A Composer's Journal Entry March 21, 2007 by Laurie Conrad.
Recommended Books on 12 Tone Music & Some Discussion with Mark Gould: A Composerís Journal March 21, 2007
Received an e-mail from composer Mark Gould, who lives near Portsmouth, in Hampshire, England. He sent a fine list of books on 12 tone music, and we then began a discussion on our compositional techniques. He wrote:
Mark: "A book I think everyone who writes twelve-tone music should read is 'Schoenberg's Serial Odyssey', by Ethan Haimo, It's about how the whole serial idea began, and includes some brilliant descriptions of how Schoenberg devised all the main techniques used in twelve-note composition. Interestingly, Schoenberg himself described his use of the twelve notes as a concept of 'higher overtones'.
Let me put those two books down properly:
Twelve-Tone Tonality (2nd Edition) [The First is just as good a read, and in some ways the Second ed. is spoiled by the extra material] University of California Los Angeles Press
# ISBN-10: 0520201426
# ISBN-13: 978-0520201422
Schoenberg's Serial Odyssey Oxford University Press
# ISBN-10: 0193152606
# ISBN-13: 978-0193152601
I have also read the Joseph Rufer original Book called 'Composition with Twelve Notes Related only to One Another', which was my 'bible' from 1982 for a number of years (I was 13 when I came across 12-tone music) If you are interested in how tonality works, then I can also recommend a book by Erno Lendvai: Erno Lendvai The Symmetries of Music # Publisher: Kodaly Institute (Sep 1997) # Language English # ISBN-10: 9637295100 # ISBN-13: 978-9637295102 This book was an eye opener in some areas of tonality, and strangely corresponds to some of the ideas in the Perle book (if you can spot them)."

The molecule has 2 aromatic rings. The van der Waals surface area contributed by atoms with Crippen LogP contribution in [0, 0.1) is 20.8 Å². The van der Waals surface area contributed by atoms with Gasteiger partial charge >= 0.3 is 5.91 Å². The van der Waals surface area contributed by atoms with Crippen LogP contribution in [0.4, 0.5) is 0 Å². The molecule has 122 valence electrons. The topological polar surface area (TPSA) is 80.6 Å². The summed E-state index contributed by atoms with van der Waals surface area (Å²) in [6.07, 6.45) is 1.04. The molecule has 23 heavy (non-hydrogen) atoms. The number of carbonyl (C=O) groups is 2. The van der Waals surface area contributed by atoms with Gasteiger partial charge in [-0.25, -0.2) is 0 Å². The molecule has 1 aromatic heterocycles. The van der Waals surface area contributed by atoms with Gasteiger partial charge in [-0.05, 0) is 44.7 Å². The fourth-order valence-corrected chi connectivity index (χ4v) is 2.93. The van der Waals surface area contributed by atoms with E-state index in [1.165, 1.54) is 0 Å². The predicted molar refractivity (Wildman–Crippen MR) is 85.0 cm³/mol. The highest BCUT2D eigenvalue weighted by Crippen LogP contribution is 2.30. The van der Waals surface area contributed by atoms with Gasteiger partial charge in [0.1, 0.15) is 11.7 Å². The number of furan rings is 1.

Mark also wrote: "My only published writing is an article in Perspectives of New Music, on microtonality, which is another of my passions. I studied Acoustics at Southampton University, and have always had a strong interest in the acoustical phenomena of music. As for recordings of my own work as a composer - I have none. Performances also come rarely too, but the most recent was in December last year, when my 13th Quartet was performed. I am hoping to get a recording of it made this year as part of my portfolio submission for the Fellowship of Trinity College, London.
As for my own twelve note technique, I use many different techniques, but most of them are hard to describe without technical discussion. At its simplest, I start with the row, and play it and its transformations many times to myself, to hear the innate harmonies, the melodic possibilities, and then when composing, to place each note tellingly, carefully.
A couple of my techniques, in more detail:
Partitioning Techniques: following Berg's ideas and usage, I often make the basis of my row a set of three four note chords, derived from taking every third note from the row. Then I also use those partitions of every other note, which leads to two six note partitions, and every fourth note and every sixth note, leading to four three note chords and six two note chords. If we number the notes of a row from 0 to 11, these partitions look like this:
every 3rd note: 0 3 6 9 // 1 4 7 10 // 2 5 8 11
every 2nd note 0 2 4 6 8 10 // 1 3 5 7 9 11
every 4th note: 0 4 8 // 1 5 9 // 2 6 10 // 3 7 11
every 6th note 0 6 // 1 7 // 2 8 // 3 9 // 4 10 // 5 11
I often overlap these different divisions, breaking the rules about octave doublings. Quite often the row is presented at the same time as one or more partitioned forms. Musically, I see this in the same way as one might write a melody against a chord in tonal music: sometimes the notes in the melody and harmony are the same. Which chord is used colours the melody, giving it a sonic space, just as a melody placed over a tonic chord has a different sound to one over a dominant chord.
Also, another technique is to find part of a row in one of its transformations. For example, the transposed form of a row might have the first three notes from the basic row in positions 2 6 and 11. We can write these three notes in the principal part, and we can use the remaining notes (in order) from the transposed row as subsidiary texture. Next we could then search for the next group of notes from the basic row to be found in a transformed version. The result of this seemingly complex process is a thematic line composed of a row accompanied by notes from a number of transformed rows. What can be interesting is to find transformations that enable common harmonies across the joins, or transformed harmonies.